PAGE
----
I figured she was calculating the risk of involvement by estimating the ratio of interest to misery: a woman's standard measure of a man.

"I have to go back," I said.

We had walked half a block when she said, "Is this, like, a normal lunch break for you?"

"Well, no," I said. "I guess not. In fact, it's pretty weird."

"Hmmm," she said. "I'm not sure if I'm glad to hear that or not."

When we got back to the park, she said, "I have to go this way." She waved her hand northward up Fifth.

"Okay," I said. "Can I call you?"

"No. Give me your number. If I decide to, I'll call you."

I took out a scrap of paper and a ball-point pen, scribbled my home and work numbers and handed her the paper. We stood looking at each other. Her hands were folded in front of her. I leaned toward her.

"No," she said. "Don't do that. There might be a time for that later on, but not now."

Then, with an odd, backward glance, she turned, bounded across Fifth, and disappeared into the crowd. At that moment, high above the honking, screaming, grinding sounds of the city, came the peal of a tower clock; a clear, resounding bong that rang out over the chaos of the city and spoke to me through my confusion.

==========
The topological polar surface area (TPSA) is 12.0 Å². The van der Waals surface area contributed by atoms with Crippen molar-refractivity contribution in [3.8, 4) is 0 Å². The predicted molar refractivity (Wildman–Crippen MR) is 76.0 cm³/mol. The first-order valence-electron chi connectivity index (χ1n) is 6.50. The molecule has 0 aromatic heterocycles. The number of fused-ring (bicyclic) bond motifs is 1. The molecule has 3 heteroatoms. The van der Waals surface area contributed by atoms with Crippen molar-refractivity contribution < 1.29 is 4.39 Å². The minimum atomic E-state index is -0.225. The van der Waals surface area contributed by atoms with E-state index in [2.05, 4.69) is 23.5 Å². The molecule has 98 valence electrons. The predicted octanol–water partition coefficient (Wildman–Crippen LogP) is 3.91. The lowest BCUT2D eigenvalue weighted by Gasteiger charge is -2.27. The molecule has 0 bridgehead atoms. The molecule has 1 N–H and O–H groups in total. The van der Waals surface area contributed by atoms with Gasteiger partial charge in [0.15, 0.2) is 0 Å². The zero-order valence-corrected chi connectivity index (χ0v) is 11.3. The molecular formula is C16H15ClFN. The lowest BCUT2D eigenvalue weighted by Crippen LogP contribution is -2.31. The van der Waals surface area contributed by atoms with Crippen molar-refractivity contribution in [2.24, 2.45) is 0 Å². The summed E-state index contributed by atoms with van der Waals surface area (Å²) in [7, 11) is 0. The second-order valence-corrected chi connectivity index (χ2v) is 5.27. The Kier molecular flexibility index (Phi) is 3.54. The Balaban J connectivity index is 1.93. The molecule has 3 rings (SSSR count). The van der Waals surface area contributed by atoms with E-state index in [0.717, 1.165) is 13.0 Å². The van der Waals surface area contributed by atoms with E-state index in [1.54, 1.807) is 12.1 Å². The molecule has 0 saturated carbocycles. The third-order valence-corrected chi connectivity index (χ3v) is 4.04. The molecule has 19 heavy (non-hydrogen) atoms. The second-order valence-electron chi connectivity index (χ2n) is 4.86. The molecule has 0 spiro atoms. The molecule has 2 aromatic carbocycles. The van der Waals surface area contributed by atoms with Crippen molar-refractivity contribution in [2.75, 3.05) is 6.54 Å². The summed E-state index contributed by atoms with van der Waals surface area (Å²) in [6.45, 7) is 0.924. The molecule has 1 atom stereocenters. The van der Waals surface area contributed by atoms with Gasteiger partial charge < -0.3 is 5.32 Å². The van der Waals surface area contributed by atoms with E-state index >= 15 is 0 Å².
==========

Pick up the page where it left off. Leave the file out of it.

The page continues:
I began walking briskly toward Broadway. The fogginess of the pot was wearing off. I thought about the oddness of the last hour and tried to puzzle meaning from it. I wondered if I would see Heidi again or if that even mattered. Whatever she decided, in a lonely city full of self-made prisoners of paranoia, an attractive, apparently sensible woman had spoken to me out of the blue without fear or condition or motive. So why, then, had I responded by playing the role of an immature, self-destructive lout, or was that the real me after all?